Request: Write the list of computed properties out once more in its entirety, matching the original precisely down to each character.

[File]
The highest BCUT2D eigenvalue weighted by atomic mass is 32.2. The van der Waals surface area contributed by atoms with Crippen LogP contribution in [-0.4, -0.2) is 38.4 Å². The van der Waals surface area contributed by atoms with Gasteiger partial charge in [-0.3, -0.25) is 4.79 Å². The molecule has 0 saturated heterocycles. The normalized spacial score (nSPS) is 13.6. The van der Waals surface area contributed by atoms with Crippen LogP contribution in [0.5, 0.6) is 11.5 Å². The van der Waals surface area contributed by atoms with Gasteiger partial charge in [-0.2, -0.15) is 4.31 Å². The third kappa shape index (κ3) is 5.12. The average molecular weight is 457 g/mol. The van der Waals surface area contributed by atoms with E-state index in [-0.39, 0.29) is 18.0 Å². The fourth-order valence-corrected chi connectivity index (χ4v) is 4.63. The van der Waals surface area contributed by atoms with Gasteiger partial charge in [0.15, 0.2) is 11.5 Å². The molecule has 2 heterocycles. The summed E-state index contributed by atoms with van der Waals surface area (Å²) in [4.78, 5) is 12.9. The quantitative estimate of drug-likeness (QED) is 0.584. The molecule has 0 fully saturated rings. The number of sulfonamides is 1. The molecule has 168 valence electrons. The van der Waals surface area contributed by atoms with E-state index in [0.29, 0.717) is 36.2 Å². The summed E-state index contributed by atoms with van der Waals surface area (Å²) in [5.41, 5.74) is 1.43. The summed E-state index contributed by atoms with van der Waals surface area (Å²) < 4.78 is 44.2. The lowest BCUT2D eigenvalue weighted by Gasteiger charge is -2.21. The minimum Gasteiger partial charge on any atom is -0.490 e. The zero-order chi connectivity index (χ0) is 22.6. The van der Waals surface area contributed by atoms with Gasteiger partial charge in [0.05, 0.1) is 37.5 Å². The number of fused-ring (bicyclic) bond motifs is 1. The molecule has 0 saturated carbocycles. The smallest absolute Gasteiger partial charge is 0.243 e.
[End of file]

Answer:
The highest BCUT2D eigenvalue weighted by atomic mass is 32.2. The van der Waals surface area contributed by atoms with Crippen LogP contribution in [-0.4, -0.2) is 38.4 Å². The van der Waals surface area contributed by atoms with Gasteiger partial charge in [-0.3, -0.25) is 4.79 Å². The molecule has 0 saturated heterocycles. The normalized spacial score (nSPS) is 13.6. The van der Waals surface area contributed by atoms with Crippen LogP contribution in [0.5, 0.6) is 11.5 Å². The van der Waals surface area contributed by atoms with Gasteiger partial charge in [-0.2, -0.15) is 4.31 Å². The third kappa shape index (κ3) is 5.12. The average molecular weight is 457 g/mol. The van der Waals surface area contributed by atoms with E-state index in [-0.39, 0.29) is 18.0 Å². The fourth-order valence-corrected chi connectivity index (χ4v) is 4.63. The van der Waals surface area contributed by atoms with Gasteiger partial charge in [0.15, 0.2) is 11.5 Å². The molecule has 2 heterocycles. The summed E-state index contributed by atoms with van der Waals surface area (Å²) in [4.78, 5) is 12.9. The quantitative estimate of drug-likeness (QED) is 0.584. The molecule has 0 fully saturated rings. The number of sulfonamides is 1. The molecule has 168 valence electrons. The van der Waals surface area contributed by atoms with E-state index in [0.29, 0.717) is 36.2 Å². The summed E-state index contributed by atoms with van der Waals surface area (Å²) in [5.41, 5.74) is 1.43. The summed E-state index contributed by atoms with van der Waals surface area (Å²) < 4.78 is 44.2. The lowest BCUT2D eigenvalue weighted by Gasteiger charge is -2.21. The minimum Gasteiger partial charge on any atom is -0.490 e. The zero-order chi connectivity index (χ0) is 22.6. The van der Waals surface area contributed by atoms with Gasteiger partial charge in [0.05, 0.1) is 37.5 Å². The number of fused-ring (bicyclic) bond motifs is 1. The molecule has 0 saturated carbocycles. The smallest absolute Gasteiger partial charge is 0.243 e.